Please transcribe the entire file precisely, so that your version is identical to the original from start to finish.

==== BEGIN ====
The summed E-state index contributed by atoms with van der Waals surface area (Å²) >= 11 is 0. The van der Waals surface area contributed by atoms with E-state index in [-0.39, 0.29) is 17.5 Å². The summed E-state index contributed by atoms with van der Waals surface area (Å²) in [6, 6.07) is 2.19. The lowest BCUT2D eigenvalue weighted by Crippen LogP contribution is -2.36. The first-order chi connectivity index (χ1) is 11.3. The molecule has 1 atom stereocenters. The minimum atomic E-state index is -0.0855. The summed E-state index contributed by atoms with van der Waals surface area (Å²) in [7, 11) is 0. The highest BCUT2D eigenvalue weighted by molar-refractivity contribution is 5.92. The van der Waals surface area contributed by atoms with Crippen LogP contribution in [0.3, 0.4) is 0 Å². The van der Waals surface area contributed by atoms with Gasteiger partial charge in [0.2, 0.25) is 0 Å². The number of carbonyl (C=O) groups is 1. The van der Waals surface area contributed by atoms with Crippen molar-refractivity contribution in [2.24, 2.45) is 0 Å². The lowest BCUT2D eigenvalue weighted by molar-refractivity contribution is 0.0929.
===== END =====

The summed E-state index contributed by atoms with van der Waals surface area (Å²) >= 11 is 0. The van der Waals surface area contributed by atoms with E-state index in [-0.39, 0.29) is 17.5 Å². The summed E-state index contributed by atoms with van der Waals surface area (Å²) in [6, 6.07) is 2.19. The lowest BCUT2D eigenvalue weighted by Crippen LogP contribution is -2.36. The first-order chi connectivity index (χ1) is 11.3. The molecule has 1 atom stereocenters. The minimum atomic E-state index is -0.0855. The summed E-state index contributed by atoms with van der Waals surface area (Å²) in [7, 11) is 0. The highest BCUT2D eigenvalue weighted by molar-refractivity contribution is 5.92. The van der Waals surface area contributed by atoms with Crippen LogP contribution in [0.3, 0.4) is 0 Å². The van der Waals surface area contributed by atoms with Gasteiger partial charge in [0.2, 0.25) is 0 Å². The number of carbonyl (C=O) groups is 1. The van der Waals surface area contributed by atoms with Crippen molar-refractivity contribution in [2.24, 2.45) is 0 Å². The lowest BCUT2D eigenvalue weighted by molar-refractivity contribution is 0.0929.